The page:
As a recovered introvert, this is already a tough ask, and I'm always envious of anyone who could shamelessly perform in this manner. But against the backdrop of a flagging Kickstarter, the pressure to create some "magic" was immense. Besides, I'd come too far to not give it my all, so time and again I'd throw myself into the fray and pitch Cadence to people I'd only just met. Ideally in such situations you want to be friendly, energetic, and most of all believe you're making the other person's life better by sharing your awesome thing with them.
But instead, being so emotionally depleted, it always felt like I was operating with a very obvious ulterior motive. That I was the noise distracting them from what he or she actually cared about. This felt particularly brutal when that someone was a person I deeply admired and respected. Often I left an interaction feeling like my psyche had been raked over a bed of hot coals. At its worst I remember taking a few minutes to lay spread-eagled on my hostel dorm-room floor, just trying to recapture a little bit of myself.
Even though they didn't know exactly what I was going through, I was immensely grateful to have friends, both new and old, at GDC. By simply being around and caring about my cause they lifted my mood and I managed to leave GDC having had a good time. But I think this points to one of the most insidious things about feeling unsuccessful: it tends to make you cower, to want to hide yourself - to not see opportunities where before there were none and sabotage your own luck.
The remainder of our Kickstarter campaign was a slow death, but it didn't take me long to accept the outcome. I was exhausted and simply had no more fight left in me. It seemed far wiser to simply lick our wounds and save our energy for the next scrap. Nevertheless the post mortem was really difficult. I remember people, with the best of intentions, trying to give constructive criticism - but it was almost impossible to hear it without getting very upset. Thankfully, I'm old enough to know when it's time to go for a walk, but I think here lies another clue.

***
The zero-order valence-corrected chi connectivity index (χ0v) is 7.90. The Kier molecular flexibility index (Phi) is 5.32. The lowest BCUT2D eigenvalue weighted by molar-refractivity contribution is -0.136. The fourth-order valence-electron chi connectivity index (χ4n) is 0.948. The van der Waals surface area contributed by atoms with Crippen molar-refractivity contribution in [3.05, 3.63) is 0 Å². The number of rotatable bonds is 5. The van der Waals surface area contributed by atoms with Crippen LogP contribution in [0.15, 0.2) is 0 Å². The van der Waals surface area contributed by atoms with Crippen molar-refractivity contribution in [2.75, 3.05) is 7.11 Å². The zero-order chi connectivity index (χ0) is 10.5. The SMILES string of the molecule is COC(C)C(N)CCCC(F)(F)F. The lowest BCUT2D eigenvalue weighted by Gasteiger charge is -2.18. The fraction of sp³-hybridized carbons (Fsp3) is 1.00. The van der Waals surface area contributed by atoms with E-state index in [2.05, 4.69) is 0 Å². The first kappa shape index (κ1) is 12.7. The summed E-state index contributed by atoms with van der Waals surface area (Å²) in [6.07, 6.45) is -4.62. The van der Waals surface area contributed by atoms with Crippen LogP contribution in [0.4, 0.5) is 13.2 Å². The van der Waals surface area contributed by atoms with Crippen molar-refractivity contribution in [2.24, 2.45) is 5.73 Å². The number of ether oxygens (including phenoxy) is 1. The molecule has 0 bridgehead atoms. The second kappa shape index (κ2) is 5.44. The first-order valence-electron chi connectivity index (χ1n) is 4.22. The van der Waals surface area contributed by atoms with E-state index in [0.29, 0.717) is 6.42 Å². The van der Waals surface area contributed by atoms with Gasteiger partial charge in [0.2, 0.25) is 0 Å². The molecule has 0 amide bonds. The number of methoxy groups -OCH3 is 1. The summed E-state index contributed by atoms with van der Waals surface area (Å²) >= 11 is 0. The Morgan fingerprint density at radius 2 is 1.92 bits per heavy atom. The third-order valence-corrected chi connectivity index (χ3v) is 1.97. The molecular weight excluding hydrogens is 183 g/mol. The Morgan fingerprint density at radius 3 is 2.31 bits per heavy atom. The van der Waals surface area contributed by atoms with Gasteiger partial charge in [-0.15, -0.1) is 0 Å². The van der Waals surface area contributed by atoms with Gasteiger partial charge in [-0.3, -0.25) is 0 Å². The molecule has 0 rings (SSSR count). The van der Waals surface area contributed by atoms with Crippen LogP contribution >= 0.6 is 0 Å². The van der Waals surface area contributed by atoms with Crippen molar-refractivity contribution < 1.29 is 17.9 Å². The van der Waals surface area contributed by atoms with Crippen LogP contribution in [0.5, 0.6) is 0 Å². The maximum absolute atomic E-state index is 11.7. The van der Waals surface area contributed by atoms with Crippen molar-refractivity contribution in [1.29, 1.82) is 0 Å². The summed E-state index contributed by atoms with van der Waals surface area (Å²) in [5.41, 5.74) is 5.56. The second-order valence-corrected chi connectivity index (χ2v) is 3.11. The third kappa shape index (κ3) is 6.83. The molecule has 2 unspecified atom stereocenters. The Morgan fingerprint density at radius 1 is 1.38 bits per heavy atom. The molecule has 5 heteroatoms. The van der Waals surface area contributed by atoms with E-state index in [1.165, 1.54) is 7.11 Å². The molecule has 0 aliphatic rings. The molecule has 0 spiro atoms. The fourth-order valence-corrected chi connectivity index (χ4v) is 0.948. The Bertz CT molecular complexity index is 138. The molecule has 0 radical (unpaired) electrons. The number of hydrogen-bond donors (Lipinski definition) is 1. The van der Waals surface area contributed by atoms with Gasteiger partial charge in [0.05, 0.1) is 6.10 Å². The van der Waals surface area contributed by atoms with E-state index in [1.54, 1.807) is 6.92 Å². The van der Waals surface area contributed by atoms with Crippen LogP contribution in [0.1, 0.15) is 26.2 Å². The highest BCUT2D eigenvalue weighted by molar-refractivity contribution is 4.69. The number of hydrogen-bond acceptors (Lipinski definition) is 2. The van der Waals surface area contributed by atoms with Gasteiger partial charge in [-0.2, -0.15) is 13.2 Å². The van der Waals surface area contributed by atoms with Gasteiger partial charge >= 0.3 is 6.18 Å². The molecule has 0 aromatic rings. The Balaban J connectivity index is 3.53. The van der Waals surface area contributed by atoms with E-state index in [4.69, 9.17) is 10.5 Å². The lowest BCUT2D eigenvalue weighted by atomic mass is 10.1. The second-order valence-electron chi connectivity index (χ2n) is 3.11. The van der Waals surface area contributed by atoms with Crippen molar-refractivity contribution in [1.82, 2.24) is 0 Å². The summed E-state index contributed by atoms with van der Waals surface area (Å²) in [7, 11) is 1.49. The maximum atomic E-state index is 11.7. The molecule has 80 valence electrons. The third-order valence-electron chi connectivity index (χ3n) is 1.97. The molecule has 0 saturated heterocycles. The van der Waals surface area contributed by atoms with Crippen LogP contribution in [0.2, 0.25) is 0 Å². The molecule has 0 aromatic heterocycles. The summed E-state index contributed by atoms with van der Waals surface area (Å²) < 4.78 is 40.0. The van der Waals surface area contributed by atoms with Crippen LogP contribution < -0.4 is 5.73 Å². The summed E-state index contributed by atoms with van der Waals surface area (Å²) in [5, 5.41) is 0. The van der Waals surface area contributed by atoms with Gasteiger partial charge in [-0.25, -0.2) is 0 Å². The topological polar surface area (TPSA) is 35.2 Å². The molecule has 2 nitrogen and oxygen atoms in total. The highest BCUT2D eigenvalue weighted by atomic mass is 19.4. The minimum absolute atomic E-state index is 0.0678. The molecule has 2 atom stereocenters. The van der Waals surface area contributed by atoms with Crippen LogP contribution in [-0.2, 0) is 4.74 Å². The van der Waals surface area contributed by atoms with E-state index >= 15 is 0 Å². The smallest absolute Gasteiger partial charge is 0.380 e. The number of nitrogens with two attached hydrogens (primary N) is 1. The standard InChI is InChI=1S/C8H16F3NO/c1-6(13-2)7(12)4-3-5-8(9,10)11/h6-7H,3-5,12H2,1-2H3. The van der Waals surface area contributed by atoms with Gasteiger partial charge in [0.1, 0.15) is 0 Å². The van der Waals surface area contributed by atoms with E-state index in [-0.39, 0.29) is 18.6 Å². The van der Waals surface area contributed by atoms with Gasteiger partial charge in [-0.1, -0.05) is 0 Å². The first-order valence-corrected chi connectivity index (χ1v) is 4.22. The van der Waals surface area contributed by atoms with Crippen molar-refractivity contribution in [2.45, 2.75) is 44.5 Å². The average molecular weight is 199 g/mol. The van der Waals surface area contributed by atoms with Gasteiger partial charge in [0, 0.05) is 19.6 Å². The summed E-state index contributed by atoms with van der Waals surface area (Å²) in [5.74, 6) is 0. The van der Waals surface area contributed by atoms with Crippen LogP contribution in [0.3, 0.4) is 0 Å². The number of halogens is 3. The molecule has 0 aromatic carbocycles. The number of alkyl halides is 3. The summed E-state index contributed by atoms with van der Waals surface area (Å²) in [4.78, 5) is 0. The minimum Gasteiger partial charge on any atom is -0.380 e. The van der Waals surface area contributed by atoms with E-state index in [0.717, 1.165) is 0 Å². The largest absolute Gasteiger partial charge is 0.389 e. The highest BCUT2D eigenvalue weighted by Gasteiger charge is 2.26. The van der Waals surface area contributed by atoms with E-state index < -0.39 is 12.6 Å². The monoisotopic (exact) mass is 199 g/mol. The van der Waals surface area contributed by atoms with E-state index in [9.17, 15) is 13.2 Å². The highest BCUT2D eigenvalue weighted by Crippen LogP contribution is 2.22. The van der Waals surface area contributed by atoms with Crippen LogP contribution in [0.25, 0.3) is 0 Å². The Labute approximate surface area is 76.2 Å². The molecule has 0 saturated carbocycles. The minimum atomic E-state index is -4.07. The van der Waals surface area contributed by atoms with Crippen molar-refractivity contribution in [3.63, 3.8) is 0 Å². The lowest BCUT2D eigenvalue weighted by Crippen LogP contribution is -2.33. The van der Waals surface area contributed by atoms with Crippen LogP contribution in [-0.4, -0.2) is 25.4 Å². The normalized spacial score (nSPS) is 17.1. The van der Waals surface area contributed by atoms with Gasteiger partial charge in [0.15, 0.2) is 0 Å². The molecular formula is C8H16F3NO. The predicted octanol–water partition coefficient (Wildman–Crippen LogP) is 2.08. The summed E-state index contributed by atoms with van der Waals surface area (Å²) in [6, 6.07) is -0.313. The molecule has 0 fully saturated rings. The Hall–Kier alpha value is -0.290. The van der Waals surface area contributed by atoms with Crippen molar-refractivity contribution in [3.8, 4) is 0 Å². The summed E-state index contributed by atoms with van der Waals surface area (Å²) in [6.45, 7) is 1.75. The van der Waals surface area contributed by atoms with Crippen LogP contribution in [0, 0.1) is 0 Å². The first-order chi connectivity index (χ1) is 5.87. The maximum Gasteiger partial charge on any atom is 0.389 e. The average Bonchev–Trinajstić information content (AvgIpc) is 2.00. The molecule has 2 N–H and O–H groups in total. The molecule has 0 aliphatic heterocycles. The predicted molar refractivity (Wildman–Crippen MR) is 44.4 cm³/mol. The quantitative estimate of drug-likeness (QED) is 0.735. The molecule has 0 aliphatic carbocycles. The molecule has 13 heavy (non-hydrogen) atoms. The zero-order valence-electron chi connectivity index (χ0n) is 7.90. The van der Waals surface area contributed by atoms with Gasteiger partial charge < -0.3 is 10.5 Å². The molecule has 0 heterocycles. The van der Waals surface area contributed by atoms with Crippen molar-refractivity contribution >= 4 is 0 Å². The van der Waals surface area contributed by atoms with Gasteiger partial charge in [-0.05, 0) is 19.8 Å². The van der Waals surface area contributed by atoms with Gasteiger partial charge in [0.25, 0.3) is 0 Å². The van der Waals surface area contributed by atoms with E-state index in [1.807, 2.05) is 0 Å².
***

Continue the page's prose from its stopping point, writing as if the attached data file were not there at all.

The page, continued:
Clearly, over the hours of hard graft I had invested countless little pieces of myself. This meant that when the campaign failed to meet its goal, it felt like I had failed. Additionally, when people analysed the campaign, it felt like they were picking apart my actions and personally attacking my motivations. But I tried my best to keep the right perspective, to remember the many positives of the campaign and to try and frame the failure as a learning experience.
In the months that followed I noticed another knock-on effect. Do you know any friends who love a particular restaurant but then after a bad experience suddenly it's the worst? The psychological term for this is 'splitting', which acts as a defence mechanism to protect you from unpleasantness by writing it off wholesale. In this case I found myself trying to get as much psychological distance from the Kickstarter as possible. This isn't to say I went around trashing Kickstarter as a platform, but it made it very difficult to look at our own page or to back any other Kickstarters.
Alarmingly, this effect spilled over into Cadence as well. I found myself far less enthused about the game, despite all of positive feedback we received during and after the campaign. This points to a crisis of confidence that makes it hard to take those half chances. Competitions don't seem like they are worth entering anymore. Keeping your followers engaged with regular updates is a chore you can't manage. Your productivity wavers, and it becomes hard to put your head down and focus on any one task because it's hard to believe you're still heading in the right direction.
Lately, I've been asking myself a valuable question: did we actually fail? The story of Cadence is a long way from done, so who knows what might happen when we use our hard won experiences to launch on Steam early access or do a full release. This is a curious thing I'm learning about the relationship between success and failure - in the two years I've been working on Cadence, my failure rate has gone up significantly. I've been rejected and fallen short of expectations more times than I ever did academically or as an employee. But in between, we've also had amazing experiences and been presented with opportunities that could only be won by walking this path.
One perfect example happened during that crazy GDC week. One of my hostel dorm mates innocuously mentioned Stugan - a non-profit accelerator for indie developers to work on their game in Swedish country side. And now, four months later, I'm thrilled to be writing this article from a lakeside cabin, one week into my two month long stay. Being surrounded by 22 other indies so far has been an incredible boost to morale. Maybe it was a mistake to try and promote a Kickstarter during GDC? But then again I wouldn't be here, and right now the view is pretty great!
Look out for Cadence on Steam Early Access by the time Stugan ends in mid August.